Response to Adirondack Council’s position on ATVs
In the Oct. 8, 2019, Adirondack Daily Enterprise article, “Council sues over ATV trail through state land in western Adirondacks,” Adirondack Council Executive Director Willie Janeway is quoted: “ATVs have their place in this park on private lands, farms, construction sites and logging operations, but as an off-road recreational vehicle, they are in the wrong place on public roads.” In short, the Council is suing the town of Clare in St. Lawrence County over a section of trail that apparently involves state land but not sure why he added “public roads.”
I get the concern over motorized vehicle use on state land. But to go further and expand to include access to all public roads is a gross overstep. ATVs are registered motorized vehicles and legally authorized to operate on designated public roads. ATV advocates are not asking for access to state highways or high traffic corridors where operation is clearly unsafe.
This summer my wife and I spent a delightful day exploring the Grasse River along Tooley Pond Road (this road mentioned in the article) on our two-person ATV. We discovered this through an inquiry to St. Lawrence County Chamber of Commerce, who promoted this area to explore waterfalls. We were able to drive slowly looking for the multiple trailheads and hiking in to see each of the falls. Often we stopped just to admire the view. This was a much better experience than it would have been in our car. There was no conflict with car traffic and other ATVs were operating in a courteous and respectful manner. We even got up to 25 mph a couple times. Woo-hoo!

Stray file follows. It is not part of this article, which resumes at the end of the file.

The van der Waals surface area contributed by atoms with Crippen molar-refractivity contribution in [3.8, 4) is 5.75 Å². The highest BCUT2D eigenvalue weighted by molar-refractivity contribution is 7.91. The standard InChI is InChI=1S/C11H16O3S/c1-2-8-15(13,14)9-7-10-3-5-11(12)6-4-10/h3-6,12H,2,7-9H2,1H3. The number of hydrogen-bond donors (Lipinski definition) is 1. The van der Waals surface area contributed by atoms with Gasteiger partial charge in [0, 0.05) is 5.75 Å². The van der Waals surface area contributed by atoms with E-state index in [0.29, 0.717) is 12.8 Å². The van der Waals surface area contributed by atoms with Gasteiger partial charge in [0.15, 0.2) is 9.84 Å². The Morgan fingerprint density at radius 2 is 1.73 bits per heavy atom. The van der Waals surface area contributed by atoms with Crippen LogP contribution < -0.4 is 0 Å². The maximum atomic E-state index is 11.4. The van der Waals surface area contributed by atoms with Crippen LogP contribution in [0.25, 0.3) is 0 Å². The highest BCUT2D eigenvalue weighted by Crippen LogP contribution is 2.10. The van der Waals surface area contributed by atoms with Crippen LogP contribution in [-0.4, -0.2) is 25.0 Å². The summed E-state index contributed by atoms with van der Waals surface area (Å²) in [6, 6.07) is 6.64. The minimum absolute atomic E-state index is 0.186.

Researching this issue further, I looked at the Adirondack Council website an found this in their “2018-2019 Accomplishments” page: “Published a report on all-terrain vehicles (ATVs) making the case for new state actions to protect the Forest Preserve from ATV misuse and make ATV riding safer.” Apparently restricting ATV access to anywhere in the public domain is the real objective but is being spun as making “ATV riding safer.”
This page on their website also states: “With strong partner organizations, collaboration with elected/appointed government officials and citizen participation, the Council successfully advocates for policies and funding that benefit the environment and communities of the Adirondack Park.” Has the Council met with any of the Clare town or St. Lawrence County officials to discuss this matter? Has the Council attempted to meet with ATV clubs or attended county ATV planning meetings? I see no evidence of that on their website or anywhere else. With a staff of 16 and a budget of $1.8 million (according to their website) it would seem like this should be the first avenue to resolve issues before initiating a lawsuit.
I get the concern over misuse of ATVs and the alarming number of tickets issued, reportedly 353 tickets issued in 2017. But I don’t know the breakdown and expect a lot of these are related to unregistered ATVs or riding without helmets. It would be interesting to know how many of these were actually related to misuse of state land. I’m sure there are examples out there of ATVs doing real damage to environmentally sensitive areas and those cases need to be dealt with aggressively. This is as it should be with any misuse of state land, including hikers vandalizing trails, as recently reported in the Adirondack Daily Enterprise.
ATVs are here to stay and deserve a place to ride in the public domain where such operation is safe and environmentally considerate. As an example of their popularity, the Tupper Lake Volunteer Fire Department recently held a fundraiser raffling off, you guessed it, an ATV. Public lands and roads are for use by the public at large. Can’t we just stop with the costly and divisive lawsuits undermining public trust, and find a way to compromise in some fair and equitable way?
Michael Whitney lives in Coreys.